That said, pairing Harris with the ridiculously dynamic Young would be crazy deadly and could help catapult the Hawks back into legitimate playoff contention.

Detroit Pistons

The Pistons are another team with a good amount of cap space this offseason. That said, it’s difficult to know what exactly they’ll be looking for. It doesn’t appear that they’re attempting a full on rebuild as they’ve got veteran players Blake Griffin and Derrick Rose playing significant roles. So, they’ll likely be hoping to bring in a few free agents that can bolster their roster to win now.

That said, the Duke product Luke Kennard is a similar ā€” albeit less proven ā€” player to Harris already on the Detroit roster. Realistically, it would make much more sense for the Pistons to stick with Kennard and try to spend big on a different type of player like Vanvleet or Montrezl Harrell. But, if Detroit strikes out with those players, it’s not out of the question that they’d pursue Harris.

I really don’t see Harris signing with Detroit. But the cap space they’ve got puts them in the conversation, especially considering the fact that a number of teams will be hampered by a potentially lower cap.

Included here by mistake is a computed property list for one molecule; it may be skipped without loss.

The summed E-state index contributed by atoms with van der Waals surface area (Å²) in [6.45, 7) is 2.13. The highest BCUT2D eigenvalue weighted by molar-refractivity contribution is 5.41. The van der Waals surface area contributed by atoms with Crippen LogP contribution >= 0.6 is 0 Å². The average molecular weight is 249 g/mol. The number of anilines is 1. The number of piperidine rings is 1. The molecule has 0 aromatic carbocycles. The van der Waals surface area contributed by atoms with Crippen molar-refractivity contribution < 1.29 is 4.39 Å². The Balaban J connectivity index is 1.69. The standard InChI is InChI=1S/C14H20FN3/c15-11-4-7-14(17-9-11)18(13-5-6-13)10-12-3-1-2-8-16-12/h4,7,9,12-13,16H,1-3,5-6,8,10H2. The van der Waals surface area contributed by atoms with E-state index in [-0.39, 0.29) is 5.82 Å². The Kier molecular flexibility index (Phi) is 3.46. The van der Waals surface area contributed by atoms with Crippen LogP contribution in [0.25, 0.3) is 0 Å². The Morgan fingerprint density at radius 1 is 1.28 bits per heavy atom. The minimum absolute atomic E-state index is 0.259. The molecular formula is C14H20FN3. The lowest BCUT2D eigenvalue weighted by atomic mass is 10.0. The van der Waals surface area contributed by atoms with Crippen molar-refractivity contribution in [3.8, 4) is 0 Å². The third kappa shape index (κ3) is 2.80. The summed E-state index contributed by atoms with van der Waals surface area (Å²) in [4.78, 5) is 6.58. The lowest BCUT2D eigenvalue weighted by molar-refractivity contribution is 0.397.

Brooklyn is undeniably the favorite to sign Harris, and I’m predicting that Harris re-signs with the Nets. They’ll be able to pay him the type of money he wants. They’ll be title contenders. They’re the organization that bet on him early in his career, and they’re the ones that helped develop him into the player he is. All accounts point to the fact that Harris loves Brooklyn. So, for him, the only potentially detrimental aspect of staying in Brooklyn is the likelihood that he gets fewer shots as a result of playing with Irving and Durant. But I don’t expect that to deter him from staying and playing for a ring.

On the Nets’ side of things, having a player like Harris on the roster is going to be critically important with the number of ball dominant guards they have on the team. Even outside of Irving and Durant, both Dinwiddie and Levert are best with the ball in their hands. So having a player like Joe, who can have a significant impact on the game just by coming off screens, will make life so much easier for their star players. Additionally, because they have Harris’ Bird Rights, there’s really no excuse for not paying him the money he’s due.

Count on Harris staying in Brooklyn, and, if things go to plan, count on him fighting for the ring he missed out on in 2016.